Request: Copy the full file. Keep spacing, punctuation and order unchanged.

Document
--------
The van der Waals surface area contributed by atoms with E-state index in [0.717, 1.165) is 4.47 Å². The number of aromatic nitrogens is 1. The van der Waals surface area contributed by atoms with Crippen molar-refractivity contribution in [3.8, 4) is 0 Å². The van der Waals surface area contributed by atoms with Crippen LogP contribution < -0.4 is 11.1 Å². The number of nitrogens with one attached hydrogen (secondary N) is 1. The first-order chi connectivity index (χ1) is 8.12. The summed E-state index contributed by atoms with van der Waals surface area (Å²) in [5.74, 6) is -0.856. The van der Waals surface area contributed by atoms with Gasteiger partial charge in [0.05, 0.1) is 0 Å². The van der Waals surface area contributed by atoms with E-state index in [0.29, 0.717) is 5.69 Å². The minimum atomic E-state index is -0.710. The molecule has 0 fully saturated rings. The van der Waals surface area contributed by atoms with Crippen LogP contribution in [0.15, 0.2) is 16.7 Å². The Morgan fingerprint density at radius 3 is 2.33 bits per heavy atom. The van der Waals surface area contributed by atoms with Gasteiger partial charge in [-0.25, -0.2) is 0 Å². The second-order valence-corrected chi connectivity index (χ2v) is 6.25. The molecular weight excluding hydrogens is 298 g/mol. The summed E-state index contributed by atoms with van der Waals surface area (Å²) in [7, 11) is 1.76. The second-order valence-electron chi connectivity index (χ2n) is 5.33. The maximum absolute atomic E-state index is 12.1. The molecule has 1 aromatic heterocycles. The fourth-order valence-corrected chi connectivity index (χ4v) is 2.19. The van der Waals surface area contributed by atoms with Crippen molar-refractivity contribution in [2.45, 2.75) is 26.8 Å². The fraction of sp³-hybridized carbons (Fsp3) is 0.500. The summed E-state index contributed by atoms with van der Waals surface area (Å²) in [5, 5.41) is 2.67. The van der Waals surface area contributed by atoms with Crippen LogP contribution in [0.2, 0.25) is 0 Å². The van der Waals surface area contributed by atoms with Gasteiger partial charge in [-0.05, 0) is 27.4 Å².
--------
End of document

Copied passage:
The van der Waals surface area contributed by atoms with E-state index in [0.717, 1.165) is 4.47 Å². The number of aromatic nitrogens is 1. The van der Waals surface area contributed by atoms with Crippen molar-refractivity contribution in [3.8, 4) is 0 Å². The van der Waals surface area contributed by atoms with Crippen LogP contribution < -0.4 is 11.1 Å². The number of nitrogens with one attached hydrogen (secondary N) is 1. The first-order chi connectivity index (χ1) is 8.12. The summed E-state index contributed by atoms with van der Waals surface area (Å²) in [5.74, 6) is -0.856. The van der Waals surface area contributed by atoms with Gasteiger partial charge in [0.05, 0.1) is 0 Å². The van der Waals surface area contributed by atoms with E-state index in [0.29, 0.717) is 5.69 Å². The minimum atomic E-state index is -0.710. The molecule has 0 fully saturated rings. The van der Waals surface area contributed by atoms with Crippen LogP contribution in [0.15, 0.2) is 16.7 Å². The Morgan fingerprint density at radius 3 is 2.33 bits per heavy atom. The van der Waals surface area contributed by atoms with Gasteiger partial charge in [-0.25, -0.2) is 0 Å². The second-order valence-corrected chi connectivity index (χ2v) is 6.25. The molecular weight excluding hydrogens is 298 g/mol. The summed E-state index contributed by atoms with van der Waals surface area (Å²) in [7, 11) is 1.76. The second-order valence-electron chi connectivity index (χ2n) is 5.33. The maximum absolute atomic E-state index is 12.1. The molecule has 1 aromatic heterocycles. The fourth-order valence-corrected chi connectivity index (χ4v) is 2.19. The van der Waals surface area contributed by atoms with Crippen molar-refractivity contribution in [2.45, 2.75) is 26.8 Å². The fraction of sp³-hybridized carbons (Fsp3) is 0.500. The summed E-state index contributed by atoms with van der Waals surface area (Å²) in [5, 5.41) is 2.67. The van der Waals surface area contributed by atoms with Crippen LogP contribution in [0.2, 0.25) is 0 Å². The van der Waals surface area contributed by atoms with Gasteiger partial charge in [-0.05, 0) is 27.4 Å².